What would you make if a friend gave you a bucketful of goose eggs? My friend raises chickens, ducks and geese. He can easily sell the chicken and duck eggs but has a difficult time finding buyers for the goose eggs. My first project - Goose Egg Ravioli!Read More
Snow keeps falling and I am cooking warm, cozy soups and braises. These are dishes that cook slowly on the stovetop or oven, release delicious aromas throughout my home and help to keep it warm.Read More
Every Christmas I go a little crazy baking cookies. I am pretty sure that I am trying to recreate memories of baking Christmas cookies with my mom. This year it was quite clear that my baking ventured down memory lane. My mother (baby in the wicker buggy), grew up in a flat above her father's (man with the mustache) bakery on Michigan Ave in Chicago.Read More
When I was about six years old the local grocery store, Alexander's, had a Brookdale ice cream counter where sometimes after shopping my mom would buy me an ice cream cone. My favorite was this lovely lavender grape sherbet.Read More
I am quite late with this post. I really did make this pavlova in August right after finishing the gelato but then something happen with time-what I don't recall! Suddenly I find myself on a flight to Charleston after losing my cell phone in the Atlanta airport and it is September. I decided to write an over due blog post to distract myself from the distress about my phone. Upon opening my blog, I realized in never finished the pavlova story. HMMM!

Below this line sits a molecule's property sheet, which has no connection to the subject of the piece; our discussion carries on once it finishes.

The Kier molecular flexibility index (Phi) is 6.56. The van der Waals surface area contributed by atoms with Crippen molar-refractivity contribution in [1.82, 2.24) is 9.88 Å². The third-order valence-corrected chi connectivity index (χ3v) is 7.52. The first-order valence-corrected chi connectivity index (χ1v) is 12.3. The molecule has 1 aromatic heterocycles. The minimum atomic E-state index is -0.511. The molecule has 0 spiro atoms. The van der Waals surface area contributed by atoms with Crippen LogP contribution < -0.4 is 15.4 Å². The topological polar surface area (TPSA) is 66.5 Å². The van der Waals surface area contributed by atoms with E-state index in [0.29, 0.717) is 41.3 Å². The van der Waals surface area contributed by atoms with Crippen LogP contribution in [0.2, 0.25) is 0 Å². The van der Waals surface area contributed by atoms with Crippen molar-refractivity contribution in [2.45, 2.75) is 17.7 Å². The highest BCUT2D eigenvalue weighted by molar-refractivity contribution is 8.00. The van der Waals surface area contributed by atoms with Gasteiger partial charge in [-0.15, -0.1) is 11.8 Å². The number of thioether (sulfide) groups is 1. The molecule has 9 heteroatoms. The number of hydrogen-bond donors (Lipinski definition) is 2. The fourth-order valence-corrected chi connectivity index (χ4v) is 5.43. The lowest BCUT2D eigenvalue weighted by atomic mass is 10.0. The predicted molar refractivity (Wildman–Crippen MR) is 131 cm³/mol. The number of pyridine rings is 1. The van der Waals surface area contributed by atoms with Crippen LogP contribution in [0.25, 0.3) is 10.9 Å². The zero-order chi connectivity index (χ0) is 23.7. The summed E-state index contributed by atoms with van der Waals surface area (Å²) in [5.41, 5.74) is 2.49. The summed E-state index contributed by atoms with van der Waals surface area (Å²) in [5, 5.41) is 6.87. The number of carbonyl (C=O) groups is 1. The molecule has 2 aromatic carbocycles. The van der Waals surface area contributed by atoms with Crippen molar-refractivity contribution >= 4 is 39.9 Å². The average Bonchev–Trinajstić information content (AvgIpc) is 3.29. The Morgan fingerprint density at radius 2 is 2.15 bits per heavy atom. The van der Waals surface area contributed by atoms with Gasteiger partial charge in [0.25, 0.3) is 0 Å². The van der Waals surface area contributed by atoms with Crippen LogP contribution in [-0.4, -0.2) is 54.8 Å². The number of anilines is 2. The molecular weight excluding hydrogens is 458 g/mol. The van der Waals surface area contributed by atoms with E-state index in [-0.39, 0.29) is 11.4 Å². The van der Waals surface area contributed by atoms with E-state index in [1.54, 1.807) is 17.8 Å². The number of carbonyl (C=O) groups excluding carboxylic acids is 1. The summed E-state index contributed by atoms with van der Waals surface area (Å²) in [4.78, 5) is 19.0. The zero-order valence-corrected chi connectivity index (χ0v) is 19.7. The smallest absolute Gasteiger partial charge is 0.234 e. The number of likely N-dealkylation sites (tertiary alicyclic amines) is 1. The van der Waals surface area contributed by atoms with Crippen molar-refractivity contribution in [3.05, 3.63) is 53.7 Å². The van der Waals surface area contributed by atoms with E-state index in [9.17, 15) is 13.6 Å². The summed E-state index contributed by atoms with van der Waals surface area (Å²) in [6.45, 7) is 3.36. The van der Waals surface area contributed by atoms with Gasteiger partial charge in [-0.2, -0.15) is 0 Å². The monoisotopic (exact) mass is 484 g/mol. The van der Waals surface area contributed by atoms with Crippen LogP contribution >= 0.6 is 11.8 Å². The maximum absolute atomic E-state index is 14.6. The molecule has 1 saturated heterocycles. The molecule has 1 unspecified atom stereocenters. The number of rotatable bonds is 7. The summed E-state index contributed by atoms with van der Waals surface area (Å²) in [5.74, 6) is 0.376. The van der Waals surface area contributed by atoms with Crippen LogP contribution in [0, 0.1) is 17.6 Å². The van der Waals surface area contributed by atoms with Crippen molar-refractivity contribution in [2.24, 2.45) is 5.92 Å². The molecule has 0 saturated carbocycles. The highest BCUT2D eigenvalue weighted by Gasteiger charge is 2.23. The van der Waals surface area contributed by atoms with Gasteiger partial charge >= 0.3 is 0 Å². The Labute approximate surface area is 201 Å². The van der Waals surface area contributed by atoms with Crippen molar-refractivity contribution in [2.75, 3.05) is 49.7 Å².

With my egg yolks put to delicious use I began the pavlova. I knew this would be another "high altitude baking challenge" at 6700 feet. High altitude baking directions consistently suggest under beating egg whites that will be baked. However, I did some further research and found that this applies only when the egg whites are used as leavening. In Pie In the Sky, Susan G. Purdy's book on high altitude baking, she has a recipe for Angel Pie. Angel Pie is basically a crisp meringue pillow that holds some type of filling. I figured this was pretty similar to a Pavlova. To make a crisp meringue shell apparently it is ok to go ahead and beat the egg whites until they are stiff whether at the beach or in the Himalaya's. Baking on a dry day is suggested. Lucky for me, ever summer day is a dry day with typical humidity about 12%. She suggest adding a bit more cream of tarter to stabilize the meringue. Above 10,000 feet she suggests also increasing the sugar. I used my typical meringue ration of 1 1/2 parts egg white to 1 part sugar. My chickens eggs have huge yolks and small whites. It took me 7 eggs to get the 160 grams of whites that I typically get from 4 grocery store eggs. I don't always add cream of tartar but if I do, usually about 1/4 teaspoon. This time I used a 1/2 teaspoon. I think I might up it to 3/4 teaspoon next time. Although basically satisfied with my result, I thought it softened a bit more quickly than I would have expected. Here is the meringue ready to bake.
I had some fun with apricots. I roasted them with a bit of verjus and some of the kernels in the seeds.
The finished Blackberry and Roasted Apricot Pavlova with Meyer Lemon Curd Cream.